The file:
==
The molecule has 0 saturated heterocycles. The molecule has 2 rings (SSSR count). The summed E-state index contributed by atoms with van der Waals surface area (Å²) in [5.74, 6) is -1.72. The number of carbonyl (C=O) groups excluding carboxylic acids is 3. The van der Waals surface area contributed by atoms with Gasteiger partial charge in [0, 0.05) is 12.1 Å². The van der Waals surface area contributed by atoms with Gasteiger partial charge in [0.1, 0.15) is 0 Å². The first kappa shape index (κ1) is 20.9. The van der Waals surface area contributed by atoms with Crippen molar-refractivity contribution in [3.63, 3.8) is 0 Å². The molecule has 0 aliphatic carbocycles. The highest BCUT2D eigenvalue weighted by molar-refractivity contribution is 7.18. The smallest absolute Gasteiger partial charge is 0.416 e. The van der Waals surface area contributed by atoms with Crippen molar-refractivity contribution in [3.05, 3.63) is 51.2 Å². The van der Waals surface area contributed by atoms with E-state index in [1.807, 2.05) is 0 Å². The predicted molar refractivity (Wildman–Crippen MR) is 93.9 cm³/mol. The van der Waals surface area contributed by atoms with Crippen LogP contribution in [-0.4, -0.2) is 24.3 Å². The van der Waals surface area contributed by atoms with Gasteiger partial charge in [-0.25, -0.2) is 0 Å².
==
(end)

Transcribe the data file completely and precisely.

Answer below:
The molecule has 0 saturated heterocycles. The molecule has 2 rings (SSSR count). The summed E-state index contributed by atoms with van der Waals surface area (Å²) in [5.74, 6) is -1.72. The number of carbonyl (C=O) groups excluding carboxylic acids is 3. The van der Waals surface area contributed by atoms with Gasteiger partial charge in [0, 0.05) is 12.1 Å². The van der Waals surface area contributed by atoms with Gasteiger partial charge in [0.1, 0.15) is 0 Å². The first kappa shape index (κ1) is 20.9. The van der Waals surface area contributed by atoms with Crippen molar-refractivity contribution in [3.63, 3.8) is 0 Å². The molecule has 0 aliphatic carbocycles. The highest BCUT2D eigenvalue weighted by molar-refractivity contribution is 7.18. The smallest absolute Gasteiger partial charge is 0.416 e. The van der Waals surface area contributed by atoms with Crippen molar-refractivity contribution in [3.05, 3.63) is 51.2 Å². The van der Waals surface area contributed by atoms with E-state index in [1.807, 2.05) is 0 Å². The predicted molar refractivity (Wildman–Crippen MR) is 93.9 cm³/mol. The van der Waals surface area contributed by atoms with Crippen LogP contribution in [-0.4, -0.2) is 24.3 Å². The van der Waals surface area contributed by atoms with Gasteiger partial charge in [-0.25, -0.2) is 0 Å².